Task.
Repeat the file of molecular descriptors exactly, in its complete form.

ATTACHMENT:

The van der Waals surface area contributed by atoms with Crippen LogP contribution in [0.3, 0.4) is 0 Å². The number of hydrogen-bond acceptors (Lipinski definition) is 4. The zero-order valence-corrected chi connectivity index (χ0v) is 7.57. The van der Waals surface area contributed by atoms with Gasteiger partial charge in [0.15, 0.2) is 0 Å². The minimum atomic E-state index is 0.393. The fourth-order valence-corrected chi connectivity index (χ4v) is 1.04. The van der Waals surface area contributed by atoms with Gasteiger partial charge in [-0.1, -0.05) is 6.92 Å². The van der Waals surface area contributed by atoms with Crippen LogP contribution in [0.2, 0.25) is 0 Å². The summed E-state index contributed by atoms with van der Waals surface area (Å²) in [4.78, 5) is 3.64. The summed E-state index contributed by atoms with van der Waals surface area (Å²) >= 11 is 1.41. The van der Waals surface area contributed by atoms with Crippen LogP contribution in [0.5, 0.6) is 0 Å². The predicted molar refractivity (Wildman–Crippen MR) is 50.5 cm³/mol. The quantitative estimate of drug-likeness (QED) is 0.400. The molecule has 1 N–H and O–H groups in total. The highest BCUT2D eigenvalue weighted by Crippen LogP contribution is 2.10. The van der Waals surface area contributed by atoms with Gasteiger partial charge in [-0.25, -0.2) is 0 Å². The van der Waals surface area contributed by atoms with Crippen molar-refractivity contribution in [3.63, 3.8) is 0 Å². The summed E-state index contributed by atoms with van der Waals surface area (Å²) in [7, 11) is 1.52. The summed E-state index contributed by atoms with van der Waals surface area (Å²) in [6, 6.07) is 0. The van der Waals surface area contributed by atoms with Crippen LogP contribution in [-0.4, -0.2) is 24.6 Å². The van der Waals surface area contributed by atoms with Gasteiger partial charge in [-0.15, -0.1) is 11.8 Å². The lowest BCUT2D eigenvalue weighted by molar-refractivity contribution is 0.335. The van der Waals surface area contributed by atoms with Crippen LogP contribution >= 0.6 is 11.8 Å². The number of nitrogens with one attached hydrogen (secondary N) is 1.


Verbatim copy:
The van der Waals surface area contributed by atoms with Crippen LogP contribution in [0.3, 0.4) is 0 Å². The number of hydrogen-bond acceptors (Lipinski definition) is 4. The zero-order valence-corrected chi connectivity index (χ0v) is 7.57. The van der Waals surface area contributed by atoms with Gasteiger partial charge in [0.15, 0.2) is 0 Å². The minimum atomic E-state index is 0.393. The fourth-order valence-corrected chi connectivity index (χ4v) is 1.04. The van der Waals surface area contributed by atoms with Gasteiger partial charge in [-0.1, -0.05) is 6.92 Å². The van der Waals surface area contributed by atoms with Crippen LogP contribution in [0.2, 0.25) is 0 Å². The summed E-state index contributed by atoms with van der Waals surface area (Å²) in [4.78, 5) is 3.64. The summed E-state index contributed by atoms with van der Waals surface area (Å²) >= 11 is 1.41. The van der Waals surface area contributed by atoms with Crippen LogP contribution in [0.5, 0.6) is 0 Å². The predicted molar refractivity (Wildman–Crippen MR) is 50.5 cm³/mol. The quantitative estimate of drug-likeness (QED) is 0.400. The molecule has 1 N–H and O–H groups in total. The highest BCUT2D eigenvalue weighted by Crippen LogP contribution is 2.10. The van der Waals surface area contributed by atoms with Gasteiger partial charge in [-0.25, -0.2) is 0 Å². The van der Waals surface area contributed by atoms with Crippen molar-refractivity contribution in [3.63, 3.8) is 0 Å². The summed E-state index contributed by atoms with van der Waals surface area (Å²) in [7, 11) is 1.52. The summed E-state index contributed by atoms with van der Waals surface area (Å²) in [6, 6.07) is 0. The van der Waals surface area contributed by atoms with Crippen LogP contribution in [-0.4, -0.2) is 24.6 Å². The van der Waals surface area contributed by atoms with Gasteiger partial charge in [-0.15, -0.1) is 11.8 Å². The lowest BCUT2D eigenvalue weighted by molar-refractivity contribution is 0.335. The van der Waals surface area contributed by atoms with Crippen LogP contribution >= 0.6 is 11.8 Å². The number of nitrogens with one attached hydrogen (secondary N) is 1.